In the main event cage match wrestlers could escape the cage and thus unmasking only by climbing over the top of the cage and all the way to the floor. The first escapee was Coco Amarillo, who climbed over the top within minutes of the opening bell. When Máscara Sagrada Jr. tried to escape the Killer, the real one this time, climbed up the cage from the outside and pushed Máscara Sagrada Jr. off the top of the cage, back inside the ring. A few minutes later Coco Azul was able to leave the cage as well, leaving his two partners at a four-on-two disadvantage in the cage. During the match Máscara Sagrada tried to even the sides as he tried to prevent the Killer from interfering on several occasions. When Tinieblas Jr. climbed the cage the Killer tried to stop him as he had done before, but this time Tinieblas Jr. was able to knock Killer down and become the third man to leave the cage, moments later Máscara Sagrada Jr. also left the cage. At this point Lady Victoria, who was siding with Los Payasos and Karis locked Miss Janeth to the cage with a pair of handcuffs. Blue Demon Jr. managed to kick a chair into the face of Karis La Momia and then use the break in the action to climb over the top of the cage to the floor. When the match came down to Karis La Momia and Halcón Dorado Jr. Máscarita Sagráda Jr. ran to ringside to help his regular-sized friends out, helping unlock the handcuffs used on Miss Janeth. Looking to help out the diminutive Mini-Estrella climbed up the outside of the cage and dove off the top. He intended to hit Karis La Momia, but at the last moment Karis moved and Máscarita Sagráda Jr. landed on Halcón Dorado Jr. instead. Karis use the opening to handcuff Máscarita Sagráda Jr. to Halcón Dorado Jr., then began to climb the cage, when Halcón Dorado Jr. tried to stop him he was slowed down by the fact that he was dragging Máscarita Sagráda Jr. behind him, making him too late to stop Karis from leaving the cage. After the match a frustrated Halcón Dorado Jr. revealed that his real name was Antonio Olmos, then angrily pulled his mask off and attacked Máscarita Sagráda Jr. and Máscara Sagráda Jr. blaming them for his mask loss. [1] [10] [11]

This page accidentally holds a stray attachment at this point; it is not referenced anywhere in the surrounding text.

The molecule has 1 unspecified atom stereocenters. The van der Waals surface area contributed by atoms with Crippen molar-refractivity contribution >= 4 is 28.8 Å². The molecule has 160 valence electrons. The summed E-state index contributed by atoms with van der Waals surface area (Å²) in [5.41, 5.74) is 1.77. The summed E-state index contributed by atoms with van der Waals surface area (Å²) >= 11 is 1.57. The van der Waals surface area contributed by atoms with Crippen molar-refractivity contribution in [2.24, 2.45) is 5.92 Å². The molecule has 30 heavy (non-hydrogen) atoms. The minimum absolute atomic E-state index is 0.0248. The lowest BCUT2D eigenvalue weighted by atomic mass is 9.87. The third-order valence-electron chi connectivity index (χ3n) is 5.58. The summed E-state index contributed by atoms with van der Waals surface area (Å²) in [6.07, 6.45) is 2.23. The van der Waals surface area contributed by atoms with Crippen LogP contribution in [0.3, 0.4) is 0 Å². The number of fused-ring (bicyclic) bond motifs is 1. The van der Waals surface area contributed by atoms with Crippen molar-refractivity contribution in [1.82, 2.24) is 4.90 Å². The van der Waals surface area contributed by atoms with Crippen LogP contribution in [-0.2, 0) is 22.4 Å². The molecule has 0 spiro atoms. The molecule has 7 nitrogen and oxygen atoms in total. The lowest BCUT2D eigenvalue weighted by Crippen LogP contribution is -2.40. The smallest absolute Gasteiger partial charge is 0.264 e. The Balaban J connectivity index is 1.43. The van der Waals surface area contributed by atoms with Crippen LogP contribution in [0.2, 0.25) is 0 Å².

Aftermath